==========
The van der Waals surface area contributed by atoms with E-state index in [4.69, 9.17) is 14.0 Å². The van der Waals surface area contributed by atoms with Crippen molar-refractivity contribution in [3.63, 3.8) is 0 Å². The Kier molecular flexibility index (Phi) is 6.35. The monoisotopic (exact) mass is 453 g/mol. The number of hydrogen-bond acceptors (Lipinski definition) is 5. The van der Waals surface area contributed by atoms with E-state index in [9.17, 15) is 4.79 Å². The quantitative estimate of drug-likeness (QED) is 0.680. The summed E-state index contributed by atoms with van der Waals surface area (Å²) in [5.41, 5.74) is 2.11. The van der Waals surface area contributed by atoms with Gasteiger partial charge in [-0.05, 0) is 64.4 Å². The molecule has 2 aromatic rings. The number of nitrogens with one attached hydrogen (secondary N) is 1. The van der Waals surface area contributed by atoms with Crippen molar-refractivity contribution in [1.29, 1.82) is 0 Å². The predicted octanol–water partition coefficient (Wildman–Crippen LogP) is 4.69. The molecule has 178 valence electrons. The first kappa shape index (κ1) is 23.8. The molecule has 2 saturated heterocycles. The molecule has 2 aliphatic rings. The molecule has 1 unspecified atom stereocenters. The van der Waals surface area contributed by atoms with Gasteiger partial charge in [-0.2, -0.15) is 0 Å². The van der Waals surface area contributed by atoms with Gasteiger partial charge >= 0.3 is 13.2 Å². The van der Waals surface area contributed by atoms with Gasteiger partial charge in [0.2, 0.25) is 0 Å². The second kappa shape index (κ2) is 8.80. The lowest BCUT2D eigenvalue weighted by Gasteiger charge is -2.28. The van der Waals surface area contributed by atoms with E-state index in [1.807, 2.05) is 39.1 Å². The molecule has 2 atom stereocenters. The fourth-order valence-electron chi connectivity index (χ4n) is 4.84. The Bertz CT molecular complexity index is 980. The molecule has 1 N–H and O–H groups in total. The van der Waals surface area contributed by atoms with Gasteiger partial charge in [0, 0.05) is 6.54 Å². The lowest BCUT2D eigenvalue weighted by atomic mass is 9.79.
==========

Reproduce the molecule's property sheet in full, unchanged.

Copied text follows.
The van der Waals surface area contributed by atoms with E-state index in [4.69, 9.17) is 14.0 Å². The van der Waals surface area contributed by atoms with Crippen molar-refractivity contribution in [3.63, 3.8) is 0 Å². The Kier molecular flexibility index (Phi) is 6.35. The monoisotopic (exact) mass is 453 g/mol. The number of hydrogen-bond acceptors (Lipinski definition) is 5. The van der Waals surface area contributed by atoms with E-state index in [9.17, 15) is 4.79 Å². The quantitative estimate of drug-likeness (QED) is 0.680. The summed E-state index contributed by atoms with van der Waals surface area (Å²) in [5.41, 5.74) is 2.11. The van der Waals surface area contributed by atoms with Gasteiger partial charge in [-0.05, 0) is 64.4 Å². The molecule has 2 aromatic rings. The number of nitrogens with one attached hydrogen (secondary N) is 1. The van der Waals surface area contributed by atoms with Crippen molar-refractivity contribution in [1.29, 1.82) is 0 Å². The predicted octanol–water partition coefficient (Wildman–Crippen LogP) is 4.69. The molecule has 178 valence electrons. The first kappa shape index (κ1) is 23.8. The molecule has 2 saturated heterocycles. The molecule has 2 aliphatic rings. The molecule has 1 unspecified atom stereocenters. The van der Waals surface area contributed by atoms with Gasteiger partial charge in [-0.2, -0.15) is 0 Å². The van der Waals surface area contributed by atoms with Gasteiger partial charge >= 0.3 is 13.2 Å². The van der Waals surface area contributed by atoms with Gasteiger partial charge in [0.2, 0.25) is 0 Å². The second kappa shape index (κ2) is 8.80. The lowest BCUT2D eigenvalue weighted by Gasteiger charge is -2.28. The van der Waals surface area contributed by atoms with E-state index in [1.807, 2.05) is 39.1 Å². The molecule has 2 atom stereocenters. The fourth-order valence-electron chi connectivity index (χ4n) is 4.84. The Bertz CT molecular complexity index is 980. The molecule has 1 N–H and O–H groups in total. The van der Waals surface area contributed by atoms with Gasteiger partial charge in [0, 0.05) is 6.54 Å². The lowest BCUT2D eigenvalue weighted by atomic mass is 9.79.